Muscat Interview: Next Generation In Wine

22 November 2021

Our winemaker Nick Brown sat down with Wine Companion's Deputy Editor, Tom Carr, recently for the latest episode of By the Glass. Chatting all things Muscat and the future of winemaking in the Rutherglen region, Tom asked Nick about how Muscats change over time.

Thomas: How do the Muscats change over time?

Nick: Muscats can age in barrels for hundreds of years if they're taken care of; the oldest we have is 120 years.

These wines change over time by water evaporating from the cask, which we can the 'angels share'. That makes the resulting wine richer and more viscous. It's an accountant worse nightmare, having to write off the reduction in such a beautiful wine. It disappears into the ether, but these wines wouldn't be what they are without that happening.

Our Museum Muscat at All Saints Estate has average material of 100 years, and there's only a handful of other wineries in the region with material that old – I haven't seen the other wineries bottle it, but we put ours into a beautiful bottle with a gold label. Having one barrel does make me a little nervous, and I don't tell anyone where it is! (Laughs). I should probably split it into a couple of casks.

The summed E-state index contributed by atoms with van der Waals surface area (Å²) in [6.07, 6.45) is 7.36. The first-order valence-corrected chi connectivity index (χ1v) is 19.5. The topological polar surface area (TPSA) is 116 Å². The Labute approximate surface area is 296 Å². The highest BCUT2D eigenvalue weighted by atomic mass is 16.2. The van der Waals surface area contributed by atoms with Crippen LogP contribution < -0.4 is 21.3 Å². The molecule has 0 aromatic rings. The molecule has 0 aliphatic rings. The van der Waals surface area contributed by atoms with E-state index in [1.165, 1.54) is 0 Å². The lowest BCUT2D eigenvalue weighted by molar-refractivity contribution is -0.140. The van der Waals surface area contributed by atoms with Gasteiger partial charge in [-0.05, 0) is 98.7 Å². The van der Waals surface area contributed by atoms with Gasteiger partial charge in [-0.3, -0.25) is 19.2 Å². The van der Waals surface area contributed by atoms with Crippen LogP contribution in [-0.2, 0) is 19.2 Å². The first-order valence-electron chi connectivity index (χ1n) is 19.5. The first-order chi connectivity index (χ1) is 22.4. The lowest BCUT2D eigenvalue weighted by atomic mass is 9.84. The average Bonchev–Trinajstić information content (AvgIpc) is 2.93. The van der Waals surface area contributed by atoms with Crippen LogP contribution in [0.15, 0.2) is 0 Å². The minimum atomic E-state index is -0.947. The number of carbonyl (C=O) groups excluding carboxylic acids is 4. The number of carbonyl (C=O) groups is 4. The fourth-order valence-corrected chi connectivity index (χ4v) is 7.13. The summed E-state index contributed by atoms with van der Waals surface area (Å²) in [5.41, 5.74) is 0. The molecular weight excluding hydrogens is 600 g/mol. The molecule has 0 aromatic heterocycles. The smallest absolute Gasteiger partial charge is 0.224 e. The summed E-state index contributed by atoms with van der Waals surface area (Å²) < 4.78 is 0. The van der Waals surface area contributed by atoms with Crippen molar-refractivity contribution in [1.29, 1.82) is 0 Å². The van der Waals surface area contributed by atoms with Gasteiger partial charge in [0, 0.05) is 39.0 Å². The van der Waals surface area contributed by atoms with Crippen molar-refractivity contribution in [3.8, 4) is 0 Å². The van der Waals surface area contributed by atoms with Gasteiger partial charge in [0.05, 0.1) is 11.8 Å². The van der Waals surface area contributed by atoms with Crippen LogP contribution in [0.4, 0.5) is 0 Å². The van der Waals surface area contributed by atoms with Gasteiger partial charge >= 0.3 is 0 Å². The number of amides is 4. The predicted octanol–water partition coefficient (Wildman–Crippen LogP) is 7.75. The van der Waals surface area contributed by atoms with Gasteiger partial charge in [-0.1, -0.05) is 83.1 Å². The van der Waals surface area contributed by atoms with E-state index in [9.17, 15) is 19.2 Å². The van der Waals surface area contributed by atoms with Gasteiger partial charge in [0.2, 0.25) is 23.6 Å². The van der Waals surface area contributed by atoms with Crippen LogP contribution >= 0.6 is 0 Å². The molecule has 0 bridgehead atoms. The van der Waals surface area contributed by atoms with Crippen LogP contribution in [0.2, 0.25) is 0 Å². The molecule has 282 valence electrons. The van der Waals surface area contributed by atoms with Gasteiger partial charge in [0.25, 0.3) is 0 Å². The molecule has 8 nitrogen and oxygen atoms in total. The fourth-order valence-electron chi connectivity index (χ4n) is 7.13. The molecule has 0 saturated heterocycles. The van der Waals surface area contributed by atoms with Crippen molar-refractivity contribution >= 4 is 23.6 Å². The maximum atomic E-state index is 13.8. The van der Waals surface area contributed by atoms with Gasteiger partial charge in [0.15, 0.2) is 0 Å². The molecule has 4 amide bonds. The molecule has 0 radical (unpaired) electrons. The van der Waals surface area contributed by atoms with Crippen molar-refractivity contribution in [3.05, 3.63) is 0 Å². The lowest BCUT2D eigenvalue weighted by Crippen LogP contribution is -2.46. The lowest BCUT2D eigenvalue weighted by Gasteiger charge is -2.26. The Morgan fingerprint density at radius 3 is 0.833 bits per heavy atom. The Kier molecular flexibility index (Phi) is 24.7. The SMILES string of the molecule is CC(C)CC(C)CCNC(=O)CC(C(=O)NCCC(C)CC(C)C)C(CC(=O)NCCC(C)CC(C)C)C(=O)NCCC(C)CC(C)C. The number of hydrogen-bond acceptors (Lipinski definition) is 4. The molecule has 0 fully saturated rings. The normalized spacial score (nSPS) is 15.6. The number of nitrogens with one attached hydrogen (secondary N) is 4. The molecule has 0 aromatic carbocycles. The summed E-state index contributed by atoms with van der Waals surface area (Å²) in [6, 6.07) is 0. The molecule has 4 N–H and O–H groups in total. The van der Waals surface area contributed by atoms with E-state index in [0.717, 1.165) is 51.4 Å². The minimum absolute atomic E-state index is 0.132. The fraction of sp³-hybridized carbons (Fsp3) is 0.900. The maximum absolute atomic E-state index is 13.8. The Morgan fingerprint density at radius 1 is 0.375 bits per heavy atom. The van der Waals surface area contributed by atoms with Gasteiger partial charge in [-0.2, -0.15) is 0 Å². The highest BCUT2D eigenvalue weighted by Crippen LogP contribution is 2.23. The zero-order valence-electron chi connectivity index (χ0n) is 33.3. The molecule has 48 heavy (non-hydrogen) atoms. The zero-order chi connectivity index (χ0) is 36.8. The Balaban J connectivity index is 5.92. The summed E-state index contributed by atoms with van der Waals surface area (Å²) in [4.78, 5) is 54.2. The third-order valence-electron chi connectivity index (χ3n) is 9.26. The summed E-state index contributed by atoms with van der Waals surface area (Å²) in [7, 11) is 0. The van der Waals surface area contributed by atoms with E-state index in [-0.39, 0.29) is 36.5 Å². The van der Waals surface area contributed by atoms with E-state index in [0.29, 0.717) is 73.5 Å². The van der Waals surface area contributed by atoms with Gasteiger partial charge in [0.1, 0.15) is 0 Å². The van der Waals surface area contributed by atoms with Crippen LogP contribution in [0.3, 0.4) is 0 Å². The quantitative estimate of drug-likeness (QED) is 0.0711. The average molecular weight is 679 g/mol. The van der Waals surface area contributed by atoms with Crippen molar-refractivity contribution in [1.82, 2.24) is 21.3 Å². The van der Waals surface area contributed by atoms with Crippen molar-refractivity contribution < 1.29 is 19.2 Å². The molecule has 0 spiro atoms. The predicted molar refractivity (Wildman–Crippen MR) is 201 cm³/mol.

Thomas: How important is generational winemaking in a region like Rutherglen?

Nick: All of Rutherglen's wineries are family-owned, and the multi-generational winemaking families feel proud and fortunate for the opportunity to continue this into the future.

We have amazing old vineyards and wines that have been nurtured for decades and, in some cases, for over a century.

Thomas: Do you feel the weight of your family name (if applicable) or those who came before you?

Nick: There is certainly a sense of responsibility; however, my aim is to build upon what has been created in the past and pass it onto future generations.

Thomas: What pulled you into the industry?

Nick: During my younger years, I learned a lot through osmosis – spending a lot of time in and around the vineyards and winery. We have a family rule where we must have four years working for another business before getting a full-time job at home. This encouraged me to work in other industries to pursue other interests.

It probably wasn't until my mid-twenties, whilst spending time working in France, that I realised that winemaking and the wine industry as a whole were so attractive. There are so many facets to wine, from nurturing vines and growing grapes to the science and creativity of winemaking, sales, travel, and each business component from end-to-end.

Nick: What does the future look like for Rutherglen?

Rutherglen is well-primed to welcome not only our existing customers but also new customers. In addition to the regions beautiful wines, we offer fantastic restaurants, great and varied accommodation and hospitable locals.

Also, being close to regional centres, between Melbourne and Canberra and a short flight from Sydney (to Albury), we are excited by regional tourism resuming so we host visitors again.

Listen to thefull interview here.